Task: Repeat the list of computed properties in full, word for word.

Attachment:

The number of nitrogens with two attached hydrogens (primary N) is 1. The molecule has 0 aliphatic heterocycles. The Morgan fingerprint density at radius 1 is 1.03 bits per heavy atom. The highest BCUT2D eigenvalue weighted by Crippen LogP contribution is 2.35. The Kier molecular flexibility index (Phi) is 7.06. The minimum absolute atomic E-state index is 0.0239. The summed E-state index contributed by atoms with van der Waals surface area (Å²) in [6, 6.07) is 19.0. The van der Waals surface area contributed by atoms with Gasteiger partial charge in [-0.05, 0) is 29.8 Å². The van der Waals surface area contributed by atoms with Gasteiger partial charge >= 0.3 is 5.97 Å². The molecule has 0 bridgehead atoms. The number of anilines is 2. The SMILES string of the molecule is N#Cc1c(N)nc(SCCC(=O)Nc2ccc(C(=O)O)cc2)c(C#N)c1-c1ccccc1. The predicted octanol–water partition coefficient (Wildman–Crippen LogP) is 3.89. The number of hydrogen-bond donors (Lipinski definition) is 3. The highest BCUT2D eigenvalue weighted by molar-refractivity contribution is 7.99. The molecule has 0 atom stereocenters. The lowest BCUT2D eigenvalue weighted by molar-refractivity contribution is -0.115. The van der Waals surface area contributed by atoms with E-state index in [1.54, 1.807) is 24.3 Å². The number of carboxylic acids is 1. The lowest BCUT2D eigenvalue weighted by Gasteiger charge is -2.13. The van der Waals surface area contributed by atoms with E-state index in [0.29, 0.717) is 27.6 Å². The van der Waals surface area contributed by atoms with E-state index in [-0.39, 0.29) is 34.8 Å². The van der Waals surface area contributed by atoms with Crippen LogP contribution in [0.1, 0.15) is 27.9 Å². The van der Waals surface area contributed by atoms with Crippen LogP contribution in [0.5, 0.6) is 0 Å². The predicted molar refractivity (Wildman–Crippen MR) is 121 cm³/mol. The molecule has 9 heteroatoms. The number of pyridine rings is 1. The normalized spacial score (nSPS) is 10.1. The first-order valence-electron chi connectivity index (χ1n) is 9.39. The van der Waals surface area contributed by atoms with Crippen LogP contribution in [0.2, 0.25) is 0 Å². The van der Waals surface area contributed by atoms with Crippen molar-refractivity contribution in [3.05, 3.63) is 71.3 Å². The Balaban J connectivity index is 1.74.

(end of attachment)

The number of nitrogens with two attached hydrogens (primary N) is 1. The molecule has 0 aliphatic heterocycles. The Morgan fingerprint density at radius 1 is 1.03 bits per heavy atom. The highest BCUT2D eigenvalue weighted by Crippen LogP contribution is 2.35. The Kier molecular flexibility index (Phi) is 7.06. The minimum absolute atomic E-state index is 0.0239. The summed E-state index contributed by atoms with van der Waals surface area (Å²) in [6, 6.07) is 19.0. The van der Waals surface area contributed by atoms with Gasteiger partial charge in [-0.05, 0) is 29.8 Å². The van der Waals surface area contributed by atoms with Gasteiger partial charge >= 0.3 is 5.97 Å². The molecule has 0 bridgehead atoms. The number of anilines is 2. The SMILES string of the molecule is N#Cc1c(N)nc(SCCC(=O)Nc2ccc(C(=O)O)cc2)c(C#N)c1-c1ccccc1. The predicted octanol–water partition coefficient (Wildman–Crippen LogP) is 3.89. The number of hydrogen-bond donors (Lipinski definition) is 3. The highest BCUT2D eigenvalue weighted by molar-refractivity contribution is 7.99. The molecule has 0 atom stereocenters. The lowest BCUT2D eigenvalue weighted by molar-refractivity contribution is -0.115. The van der Waals surface area contributed by atoms with E-state index in [1.54, 1.807) is 24.3 Å². The number of carboxylic acids is 1. The lowest BCUT2D eigenvalue weighted by Gasteiger charge is -2.13. The van der Waals surface area contributed by atoms with E-state index in [0.29, 0.717) is 27.6 Å². The van der Waals surface area contributed by atoms with E-state index in [-0.39, 0.29) is 34.8 Å². The van der Waals surface area contributed by atoms with Crippen LogP contribution in [0.1, 0.15) is 27.9 Å². The van der Waals surface area contributed by atoms with Crippen LogP contribution in [0.5, 0.6) is 0 Å². The predicted molar refractivity (Wildman–Crippen MR) is 121 cm³/mol. The molecule has 9 heteroatoms. The number of pyridine rings is 1. The normalized spacial score (nSPS) is 10.1. The first-order valence-electron chi connectivity index (χ1n) is 9.39. The van der Waals surface area contributed by atoms with Crippen LogP contribution in [0.2, 0.25) is 0 Å². The van der Waals surface area contributed by atoms with Crippen molar-refractivity contribution in [3.05, 3.63) is 71.3 Å². The Balaban J connectivity index is 1.74.